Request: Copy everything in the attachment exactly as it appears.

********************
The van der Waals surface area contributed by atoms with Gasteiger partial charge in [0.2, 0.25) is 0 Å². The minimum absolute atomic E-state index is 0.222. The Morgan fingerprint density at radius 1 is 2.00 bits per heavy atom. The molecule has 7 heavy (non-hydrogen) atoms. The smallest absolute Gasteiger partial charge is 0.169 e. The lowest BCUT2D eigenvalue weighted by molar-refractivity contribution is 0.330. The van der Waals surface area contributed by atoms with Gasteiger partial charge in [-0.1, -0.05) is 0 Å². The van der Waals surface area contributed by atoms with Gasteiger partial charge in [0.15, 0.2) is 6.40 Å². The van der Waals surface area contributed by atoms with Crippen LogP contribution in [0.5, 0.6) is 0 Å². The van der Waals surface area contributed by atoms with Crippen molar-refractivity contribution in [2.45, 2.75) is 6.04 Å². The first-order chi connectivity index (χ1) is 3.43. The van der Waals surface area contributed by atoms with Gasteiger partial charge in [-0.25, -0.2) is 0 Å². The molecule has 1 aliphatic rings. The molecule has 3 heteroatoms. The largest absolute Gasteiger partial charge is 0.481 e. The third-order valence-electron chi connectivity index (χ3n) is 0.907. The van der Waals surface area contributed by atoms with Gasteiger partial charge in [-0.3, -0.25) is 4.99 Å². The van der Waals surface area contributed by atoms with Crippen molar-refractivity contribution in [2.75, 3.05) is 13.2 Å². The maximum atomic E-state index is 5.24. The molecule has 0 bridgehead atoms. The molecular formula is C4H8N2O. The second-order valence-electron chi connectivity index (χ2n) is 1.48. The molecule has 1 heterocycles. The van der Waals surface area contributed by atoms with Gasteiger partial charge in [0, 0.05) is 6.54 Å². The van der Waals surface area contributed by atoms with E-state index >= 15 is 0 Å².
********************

The van der Waals surface area contributed by atoms with Gasteiger partial charge in [0.2, 0.25) is 0 Å². The minimum absolute atomic E-state index is 0.222. The Morgan fingerprint density at radius 1 is 2.00 bits per heavy atom. The molecule has 7 heavy (non-hydrogen) atoms. The smallest absolute Gasteiger partial charge is 0.169 e. The lowest BCUT2D eigenvalue weighted by molar-refractivity contribution is 0.330. The van der Waals surface area contributed by atoms with Gasteiger partial charge in [-0.1, -0.05) is 0 Å². The van der Waals surface area contributed by atoms with Gasteiger partial charge in [0.15, 0.2) is 6.40 Å². The van der Waals surface area contributed by atoms with Crippen LogP contribution in [0.5, 0.6) is 0 Å². The van der Waals surface area contributed by atoms with Crippen molar-refractivity contribution in [2.45, 2.75) is 6.04 Å². The first-order chi connectivity index (χ1) is 3.43. The van der Waals surface area contributed by atoms with Gasteiger partial charge in [-0.25, -0.2) is 0 Å². The molecule has 1 aliphatic rings. The molecule has 3 heteroatoms. The largest absolute Gasteiger partial charge is 0.481 e. The third-order valence-electron chi connectivity index (χ3n) is 0.907. The van der Waals surface area contributed by atoms with Gasteiger partial charge in [-0.3, -0.25) is 4.99 Å². The van der Waals surface area contributed by atoms with Crippen molar-refractivity contribution in [2.75, 3.05) is 13.2 Å². The maximum atomic E-state index is 5.24. The molecule has 0 bridgehead atoms. The molecular formula is C4H8N2O. The second-order valence-electron chi connectivity index (χ2n) is 1.48. The molecule has 1 heterocycles. The van der Waals surface area contributed by atoms with Gasteiger partial charge in [0, 0.05) is 6.54 Å². The van der Waals surface area contributed by atoms with E-state index >= 15 is 0 Å².